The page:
Sale allowed six hits, with one walk and six strikeouts, in his 91-pitch outing. Manager John Farrell had told reporters before the game that Sale was scheduled to throw between 95 and 100 pitches. He has 26 strikeouts and 2 walks in 21 spring-training innings.
Sandoval lifted his exhibition average to .370 with a 2-for-3 performance, which included a double.
The Red Sox also got home runs from Christian Vazquez, Andrew Benintendi and Steve Selsky as they rallied from a 1-0 deficit with three runs in the seventh inning and four in the eighth.
Pablo Sandoval hit his fourth home run of the spring and Rusney Castillo had three hits to lead a Red Sox split squad to a 7-5 victory over the Tampa Bay Rays on Saturday in Port Charlotte, Fla.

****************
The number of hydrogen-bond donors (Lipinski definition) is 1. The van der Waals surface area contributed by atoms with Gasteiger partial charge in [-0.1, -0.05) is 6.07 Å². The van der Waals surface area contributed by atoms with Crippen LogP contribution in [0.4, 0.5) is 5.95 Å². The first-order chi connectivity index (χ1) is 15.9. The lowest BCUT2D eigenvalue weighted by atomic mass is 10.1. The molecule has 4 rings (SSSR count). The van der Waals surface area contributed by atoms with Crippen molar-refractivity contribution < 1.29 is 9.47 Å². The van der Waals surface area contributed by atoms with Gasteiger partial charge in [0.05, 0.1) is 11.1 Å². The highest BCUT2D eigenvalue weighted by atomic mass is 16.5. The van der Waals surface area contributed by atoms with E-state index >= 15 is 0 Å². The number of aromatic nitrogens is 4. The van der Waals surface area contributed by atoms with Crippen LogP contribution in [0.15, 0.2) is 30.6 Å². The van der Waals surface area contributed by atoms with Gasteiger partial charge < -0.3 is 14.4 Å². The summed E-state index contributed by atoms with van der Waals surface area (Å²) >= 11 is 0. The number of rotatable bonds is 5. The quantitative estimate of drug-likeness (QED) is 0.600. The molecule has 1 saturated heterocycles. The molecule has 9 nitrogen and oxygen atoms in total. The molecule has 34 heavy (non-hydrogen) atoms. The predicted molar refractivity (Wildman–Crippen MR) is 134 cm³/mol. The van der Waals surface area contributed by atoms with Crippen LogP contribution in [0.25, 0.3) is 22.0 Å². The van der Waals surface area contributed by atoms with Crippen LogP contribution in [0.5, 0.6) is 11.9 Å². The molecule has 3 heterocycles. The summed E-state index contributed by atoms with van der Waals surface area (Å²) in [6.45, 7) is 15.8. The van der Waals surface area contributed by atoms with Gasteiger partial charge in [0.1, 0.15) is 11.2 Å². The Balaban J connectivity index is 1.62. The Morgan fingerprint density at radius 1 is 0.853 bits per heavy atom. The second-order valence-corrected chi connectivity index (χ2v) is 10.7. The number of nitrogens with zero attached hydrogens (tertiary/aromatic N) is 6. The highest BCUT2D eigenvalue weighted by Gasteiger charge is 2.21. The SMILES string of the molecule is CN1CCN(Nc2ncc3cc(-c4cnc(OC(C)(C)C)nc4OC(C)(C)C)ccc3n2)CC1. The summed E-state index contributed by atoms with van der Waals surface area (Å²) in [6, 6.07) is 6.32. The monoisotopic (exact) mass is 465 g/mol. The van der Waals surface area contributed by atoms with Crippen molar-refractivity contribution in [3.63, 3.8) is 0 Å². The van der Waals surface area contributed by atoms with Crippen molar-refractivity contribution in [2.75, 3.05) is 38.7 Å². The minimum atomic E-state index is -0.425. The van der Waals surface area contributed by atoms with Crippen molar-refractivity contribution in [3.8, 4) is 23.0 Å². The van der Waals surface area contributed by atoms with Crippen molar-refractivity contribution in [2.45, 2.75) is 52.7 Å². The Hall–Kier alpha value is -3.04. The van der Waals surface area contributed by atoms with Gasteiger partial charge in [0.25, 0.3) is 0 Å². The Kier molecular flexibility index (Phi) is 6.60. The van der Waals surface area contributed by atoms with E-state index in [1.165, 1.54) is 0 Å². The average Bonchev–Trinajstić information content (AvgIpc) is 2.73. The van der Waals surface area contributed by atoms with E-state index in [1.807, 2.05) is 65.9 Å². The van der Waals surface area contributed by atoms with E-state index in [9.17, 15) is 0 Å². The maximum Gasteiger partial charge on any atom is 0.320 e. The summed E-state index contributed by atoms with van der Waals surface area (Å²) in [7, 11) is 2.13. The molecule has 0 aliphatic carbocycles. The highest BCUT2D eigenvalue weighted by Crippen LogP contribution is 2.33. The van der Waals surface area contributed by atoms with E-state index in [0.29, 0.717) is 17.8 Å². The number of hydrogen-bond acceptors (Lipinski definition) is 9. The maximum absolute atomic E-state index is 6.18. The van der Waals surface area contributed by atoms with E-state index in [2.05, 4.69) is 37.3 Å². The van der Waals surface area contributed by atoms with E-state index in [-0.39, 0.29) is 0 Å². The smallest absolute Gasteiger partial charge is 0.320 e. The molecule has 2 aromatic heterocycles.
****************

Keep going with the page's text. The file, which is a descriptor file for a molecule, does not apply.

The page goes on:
Sandoval, who has won back his third base job after missing nearly all of last season following surgery on his left shoulder, connected for a three-run shot, batting right-handed, against Rays starter Ian Snell in the fifth inning. The switch-hitting Sandoval had abandoned hitting right-handed in 2015, his last full season with the Red Sox.
He's hitting .353 this spring with a 1.051 OPS and 19 RBI.
Castillo, the Cuban outfielder signed to a seven-year, $72 million deal late in 2014 but again likely headed for Triple-A Pawtucket, went 3-for-4 and is hitting .368 this spring. Catcher Blake Swihart, also probably Pawtucket-bound, had two hits and is hitting .325.